Former Federal Transport Minister Andreas Scheuer (CSU) has rarely been confused by superlatives anyway. Shortly before the September 2021 federal election, Scheuer found eloquent words for a new prestige project, even by his standards. In August the German Center for Future Mobility opened in Munich with all kinds of prominent politicians. Scheuer predicted it would be “a beacon of international appeal.” It’s about cars, trains, and ships that run autonomously, according to the activist, promising €400 million in the next few years. “The global audience is looking at Germany on this day,” Scheuer said.
But the global public has so far learned little about the project. And it threatens to stay that way. Because the new traffic lights government is clearly cutting off the financial plans for the controversial project. According to the Federal Ministry of Transport, only ten million euros can flow out of the 44.5 million euros set for the first year. It seems that the prestige project can no longer count on the €278 million planned for this year and the next two budget years. The center has not yet been established.
Although the idea was presented in March 2020, not much has been done about the Scheuer project yet. According to previous information, experts from science and business should look for new mobility systems with money in Munich and elsewhere. The center should include several chairs and a campus for training. Exactly what the million-euro project should look like at the height of the election campaign has slowly become more realistic in recent months. Initially, a founding advisory board was created, headed by Professor Wolfgang Hermann, former President of the Technical University. But since October, after some activities in September and October, the center itself has not published any press releases.
The Green Party and the FDP saw the investment as an election boon for CSU
Scheuer’s plan was politically controversial from the start. The Greens and the Democratic Party of Democrats accused him of lacking in conception and sawing Munich’s expensive status award as an election gift for the CSU. The fact that parts of the center were located in other federal states did not calm the waves.
Accordingly, CSU is now reacting angrily to the federal government’s plans to cut funding for the project. Bavarian Minister of Construction and Transport Christian Bernreiter spoke of a “blow to Bavaria”. “The promised money will be provided,” he insists. In a joint statement with Bernreiter, Science Minister Marcus Blum sharply attacked the federal government. “It is unacceptable to make cuts in terms of investments in research and innovation,” Blume criticized. Apparently, there are no longer any high hopes for the plans to be implemented in Munich either. “With the apparent reduction planned, the federal government is exiting future traffic planning mid-flight.”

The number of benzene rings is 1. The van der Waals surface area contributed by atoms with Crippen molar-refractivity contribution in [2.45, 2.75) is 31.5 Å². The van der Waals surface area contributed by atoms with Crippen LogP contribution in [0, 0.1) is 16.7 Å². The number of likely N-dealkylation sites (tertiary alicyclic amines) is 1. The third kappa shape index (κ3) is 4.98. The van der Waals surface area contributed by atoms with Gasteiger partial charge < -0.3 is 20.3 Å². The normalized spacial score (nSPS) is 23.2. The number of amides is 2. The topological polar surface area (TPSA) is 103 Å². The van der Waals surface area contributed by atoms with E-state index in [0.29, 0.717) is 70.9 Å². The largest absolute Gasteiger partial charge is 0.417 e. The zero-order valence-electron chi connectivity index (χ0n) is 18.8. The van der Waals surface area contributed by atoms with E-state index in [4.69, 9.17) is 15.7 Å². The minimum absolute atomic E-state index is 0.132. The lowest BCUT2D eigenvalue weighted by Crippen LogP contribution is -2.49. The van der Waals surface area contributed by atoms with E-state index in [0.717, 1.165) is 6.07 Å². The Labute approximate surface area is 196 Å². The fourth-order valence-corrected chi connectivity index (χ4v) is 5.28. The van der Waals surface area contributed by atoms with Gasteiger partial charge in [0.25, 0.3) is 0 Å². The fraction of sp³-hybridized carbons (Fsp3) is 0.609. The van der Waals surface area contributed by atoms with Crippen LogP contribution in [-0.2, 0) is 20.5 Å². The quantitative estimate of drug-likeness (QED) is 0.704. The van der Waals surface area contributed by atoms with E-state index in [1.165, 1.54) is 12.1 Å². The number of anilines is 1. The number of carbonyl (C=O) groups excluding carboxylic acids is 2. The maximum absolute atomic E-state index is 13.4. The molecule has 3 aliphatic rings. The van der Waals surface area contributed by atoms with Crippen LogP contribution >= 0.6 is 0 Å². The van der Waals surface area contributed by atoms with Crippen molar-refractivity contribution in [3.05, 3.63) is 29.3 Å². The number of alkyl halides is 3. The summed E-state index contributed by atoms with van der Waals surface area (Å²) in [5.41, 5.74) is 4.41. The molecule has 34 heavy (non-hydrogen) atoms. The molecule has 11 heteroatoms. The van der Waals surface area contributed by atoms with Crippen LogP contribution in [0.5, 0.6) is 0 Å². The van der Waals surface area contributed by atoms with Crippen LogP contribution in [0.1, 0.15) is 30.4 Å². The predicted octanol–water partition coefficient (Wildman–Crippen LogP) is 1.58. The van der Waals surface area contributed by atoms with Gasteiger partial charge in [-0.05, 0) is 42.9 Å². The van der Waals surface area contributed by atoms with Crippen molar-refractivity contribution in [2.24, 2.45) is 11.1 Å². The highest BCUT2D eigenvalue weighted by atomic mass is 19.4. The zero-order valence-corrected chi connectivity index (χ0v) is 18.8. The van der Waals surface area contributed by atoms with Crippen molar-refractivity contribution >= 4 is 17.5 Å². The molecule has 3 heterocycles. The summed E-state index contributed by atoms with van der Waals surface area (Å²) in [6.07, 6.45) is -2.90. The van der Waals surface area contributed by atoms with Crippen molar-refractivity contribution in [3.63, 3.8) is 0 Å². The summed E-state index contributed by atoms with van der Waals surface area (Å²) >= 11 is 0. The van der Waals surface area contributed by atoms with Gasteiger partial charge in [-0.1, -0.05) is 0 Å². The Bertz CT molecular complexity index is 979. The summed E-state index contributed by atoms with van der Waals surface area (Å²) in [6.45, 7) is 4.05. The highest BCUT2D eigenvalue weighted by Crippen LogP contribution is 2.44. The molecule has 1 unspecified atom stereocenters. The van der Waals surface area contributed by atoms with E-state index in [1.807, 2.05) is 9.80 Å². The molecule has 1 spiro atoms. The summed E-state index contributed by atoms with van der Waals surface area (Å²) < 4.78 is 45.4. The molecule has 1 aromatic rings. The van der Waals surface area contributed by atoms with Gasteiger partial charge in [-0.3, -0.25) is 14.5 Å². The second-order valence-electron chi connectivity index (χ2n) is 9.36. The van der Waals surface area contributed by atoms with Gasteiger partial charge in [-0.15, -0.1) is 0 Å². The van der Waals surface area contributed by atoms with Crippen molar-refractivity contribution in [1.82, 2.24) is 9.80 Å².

Construction Minister Bernreiter does not want to abandon CSU’s plans, which were already very expensive, without a fight and, according to his own statement, asked Federal Transport Minister Volker Wessing (FDP) as early as mid-April to “commit to previous agreements and to build next steps plans on them.” Reliably, I haven’t received an answer yet,” Bernreiter said.
However, the Munich City Council expressed its support for the project. With the exception of the FDP and Linke/Die Party, all parliamentary blocs supported an emergency proposal from the CSU. “The funding cut that has now taken place is a huge mistake and a serious blow to the position of local science and business with repercussions at the national level,” the report says. Governing parties are urged to keep funding at the promised level; The location should remain Munich. Mayor Dieter Reiter (SPD) said one of them “is not inclined to make a watered-down version”. “That’s not what we mean by innovation.”